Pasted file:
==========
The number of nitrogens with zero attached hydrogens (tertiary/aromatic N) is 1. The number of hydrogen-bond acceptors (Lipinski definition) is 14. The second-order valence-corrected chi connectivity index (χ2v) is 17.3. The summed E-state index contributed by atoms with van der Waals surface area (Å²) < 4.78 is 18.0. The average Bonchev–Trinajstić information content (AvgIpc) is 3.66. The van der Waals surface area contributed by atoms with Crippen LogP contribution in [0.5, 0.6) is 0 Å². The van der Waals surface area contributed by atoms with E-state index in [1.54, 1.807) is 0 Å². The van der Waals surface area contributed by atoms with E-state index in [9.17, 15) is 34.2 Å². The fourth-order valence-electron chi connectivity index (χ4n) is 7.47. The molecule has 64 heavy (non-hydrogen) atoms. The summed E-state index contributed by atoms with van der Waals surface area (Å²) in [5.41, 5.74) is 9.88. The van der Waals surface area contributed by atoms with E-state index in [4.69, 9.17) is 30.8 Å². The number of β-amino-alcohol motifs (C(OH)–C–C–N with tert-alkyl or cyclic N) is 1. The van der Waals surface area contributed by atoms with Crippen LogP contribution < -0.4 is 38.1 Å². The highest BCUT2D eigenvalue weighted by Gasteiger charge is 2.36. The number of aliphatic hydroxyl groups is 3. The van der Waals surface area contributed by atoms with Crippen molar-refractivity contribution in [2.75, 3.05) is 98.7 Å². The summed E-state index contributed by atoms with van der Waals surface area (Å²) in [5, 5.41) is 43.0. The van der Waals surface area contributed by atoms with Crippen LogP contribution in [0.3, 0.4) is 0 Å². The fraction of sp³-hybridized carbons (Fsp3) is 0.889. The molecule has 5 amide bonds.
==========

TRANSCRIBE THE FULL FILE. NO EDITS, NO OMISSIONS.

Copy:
The number of nitrogens with zero attached hydrogens (tertiary/aromatic N) is 1. The number of hydrogen-bond acceptors (Lipinski definition) is 14. The second-order valence-corrected chi connectivity index (χ2v) is 17.3. The summed E-state index contributed by atoms with van der Waals surface area (Å²) < 4.78 is 18.0. The average Bonchev–Trinajstić information content (AvgIpc) is 3.66. The van der Waals surface area contributed by atoms with Crippen LogP contribution in [0.5, 0.6) is 0 Å². The van der Waals surface area contributed by atoms with E-state index in [1.54, 1.807) is 0 Å². The van der Waals surface area contributed by atoms with E-state index in [9.17, 15) is 34.2 Å². The fourth-order valence-electron chi connectivity index (χ4n) is 7.47. The molecule has 64 heavy (non-hydrogen) atoms. The summed E-state index contributed by atoms with van der Waals surface area (Å²) in [5.41, 5.74) is 9.88. The van der Waals surface area contributed by atoms with E-state index in [4.69, 9.17) is 30.8 Å². The number of β-amino-alcohol motifs (C(OH)–C–C–N with tert-alkyl or cyclic N) is 1. The van der Waals surface area contributed by atoms with Crippen LogP contribution < -0.4 is 38.1 Å². The highest BCUT2D eigenvalue weighted by Gasteiger charge is 2.36. The number of aliphatic hydroxyl groups is 3. The van der Waals surface area contributed by atoms with Crippen molar-refractivity contribution in [2.75, 3.05) is 98.7 Å². The summed E-state index contributed by atoms with van der Waals surface area (Å²) in [5, 5.41) is 43.0. The van der Waals surface area contributed by atoms with Crippen LogP contribution in [0.3, 0.4) is 0 Å². The fraction of sp³-hybridized carbons (Fsp3) is 0.889. The molecule has 5 amide bonds.